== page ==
The matt, Kevlar-enforced back feels classy and protects the phone, while the bright Super AMOLED display is great for movies and web browsing
Android Gingerbread is as ever easy to use and customise exactly the way you want, and Motorola’s helpful startup menu guides you through syncing all your email and social network accounts
Moto’s file synching service, MotoCast, is an incredibly useful, comprehensive feature for media and business use, and the phone is actually preloaded with a good suite of document editing apps too. The eight-megapixel camera and its HD video recording is subpar however
The dual-core 1.2GHz chip is fairly snappy in dealing with web browsing and general navigation, and there are several small, aesthetically pleasing visual effects when swiping round the phone
The 3,300mAh battery is the largest on any smartphone and easily trumped all the latest releases in battery life, lasting well over two days with Wi-Fi, HSDPA and GPS on, and lots of media and background data running
Review by Sunetra Chakravati,5/24/2012 12:20:37 PM
Look and feel
Ease of use
Immense battery life, excellent build, easy and comprehensive MotoCast to sync media across devices, good range of business features
Mediocre camera, elderly version of Android Gingerbread, keyboard supports Swype only
In a time when most smartphone manufacturers are pushing the vein-popping power of their quad-core devices, Motorola has decided to tread a more practical road – that of battery power. The Android-powered RAZR Maxx is a minor upgrade to its skinny predecessor, the RAZR, with the exact same specs bar a giant new battery.
If your current phone doesn’t even last a day – and you’d be in good company – the RAZR Maxx will sound very, very tasty indeed. But with rapidly evolving super-smart devices from HTC and Samsung, can the Maxx really compete with the same package as the RAZR had a whole seven months ago?
One thing about the RAZR, it was superbly sleek and thin, and it’s still the skinniest phone on the block now at 7.1mm. The RAZR Maxx has bulked up to squeeze in its 3300mAh battery, which claims a continuous use time of 17 hours.
This means it’s gone up to 9mm thick (roughly the width of the iPhone 4S) and 145g, but it actually feels more balanced than the top-heavy RAZR, which was forced to jut out at the top to fit the camera lens. Instead, its thicker, 130.7x68.9x9mm chassis now only needs to curve out ever so slightly to fit the eight-megapixel snapper.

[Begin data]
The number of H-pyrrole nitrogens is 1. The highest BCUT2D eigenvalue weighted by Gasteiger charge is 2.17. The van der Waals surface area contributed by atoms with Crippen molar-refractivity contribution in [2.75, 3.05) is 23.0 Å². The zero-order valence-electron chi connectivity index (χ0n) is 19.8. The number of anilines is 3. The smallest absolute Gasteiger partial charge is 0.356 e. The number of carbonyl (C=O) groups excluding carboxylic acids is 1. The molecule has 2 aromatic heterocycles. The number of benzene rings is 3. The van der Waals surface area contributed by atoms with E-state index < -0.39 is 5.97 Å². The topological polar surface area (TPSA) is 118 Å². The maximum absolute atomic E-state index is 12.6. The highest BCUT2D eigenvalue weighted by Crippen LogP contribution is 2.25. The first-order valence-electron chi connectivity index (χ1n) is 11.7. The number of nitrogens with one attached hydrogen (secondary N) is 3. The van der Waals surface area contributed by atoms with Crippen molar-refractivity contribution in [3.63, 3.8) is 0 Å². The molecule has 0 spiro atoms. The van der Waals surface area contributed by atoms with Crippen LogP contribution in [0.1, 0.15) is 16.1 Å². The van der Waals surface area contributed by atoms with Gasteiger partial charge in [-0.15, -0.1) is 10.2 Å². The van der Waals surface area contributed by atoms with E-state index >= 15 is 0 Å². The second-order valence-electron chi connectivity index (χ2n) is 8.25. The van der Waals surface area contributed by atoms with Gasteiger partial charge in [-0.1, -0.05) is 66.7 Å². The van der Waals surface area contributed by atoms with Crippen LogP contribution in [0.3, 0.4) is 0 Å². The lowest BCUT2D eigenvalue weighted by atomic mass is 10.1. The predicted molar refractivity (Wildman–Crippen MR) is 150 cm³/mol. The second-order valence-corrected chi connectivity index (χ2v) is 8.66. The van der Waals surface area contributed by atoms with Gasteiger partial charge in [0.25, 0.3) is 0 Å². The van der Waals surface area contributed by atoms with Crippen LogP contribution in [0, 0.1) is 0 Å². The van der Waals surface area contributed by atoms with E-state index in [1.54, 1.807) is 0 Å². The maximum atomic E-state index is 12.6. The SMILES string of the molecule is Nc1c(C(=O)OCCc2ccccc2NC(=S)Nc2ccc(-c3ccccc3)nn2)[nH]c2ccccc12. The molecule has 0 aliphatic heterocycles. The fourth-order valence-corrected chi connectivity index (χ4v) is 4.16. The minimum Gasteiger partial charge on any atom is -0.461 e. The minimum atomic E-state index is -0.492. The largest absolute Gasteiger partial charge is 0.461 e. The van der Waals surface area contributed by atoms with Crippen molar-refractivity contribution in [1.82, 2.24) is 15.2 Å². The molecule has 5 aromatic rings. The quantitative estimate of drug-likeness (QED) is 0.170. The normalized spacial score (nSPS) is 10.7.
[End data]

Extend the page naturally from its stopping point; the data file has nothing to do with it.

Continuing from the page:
The back cover is covered in Kevlar, the same material used for bullet-proof vests, and it feels gorgeous in the hand. A houndstooth pattern on the almost downy, matt surface adds a touch of individuality to distinguish the Razr Maxx from all the other rectangular black phones about. Of course it also protects the phone, as does the 4.3-inch Gorilla Glass-fronted screen (look ma, no cracks!), and the splashguard coating the outside and inner parts for water resistance. In fact, its hardware design is almost unfaultable, with the Super AMOLED 540x960 display offering hyper-bright colours, and a metal-sheen plastic chassis that has no removable parts. Instead, the microSIM and microSD slots are hidden behind a discreetly seamed door.
A micro HDMI port for hooking up to an HDTV sits next to the microUSB charging port along the phone's top, and the 3.5mm audio jack is conveniently situated in right corner. The screen on/off button is also ergonomically placed at the top of the right hand side, with volume control buttons beneath. Underneath the hood, a 1.2GHz dual-core processor ticks away. General navigation and web browsing is pretty snappy, though with quad-core processors and NFC chips becoming commonplace in the likes of the HTC One X and Samsung Galaxy S III, it could be outdated in a year for HD and gaming apps - which won't necessarily be an issue for many people.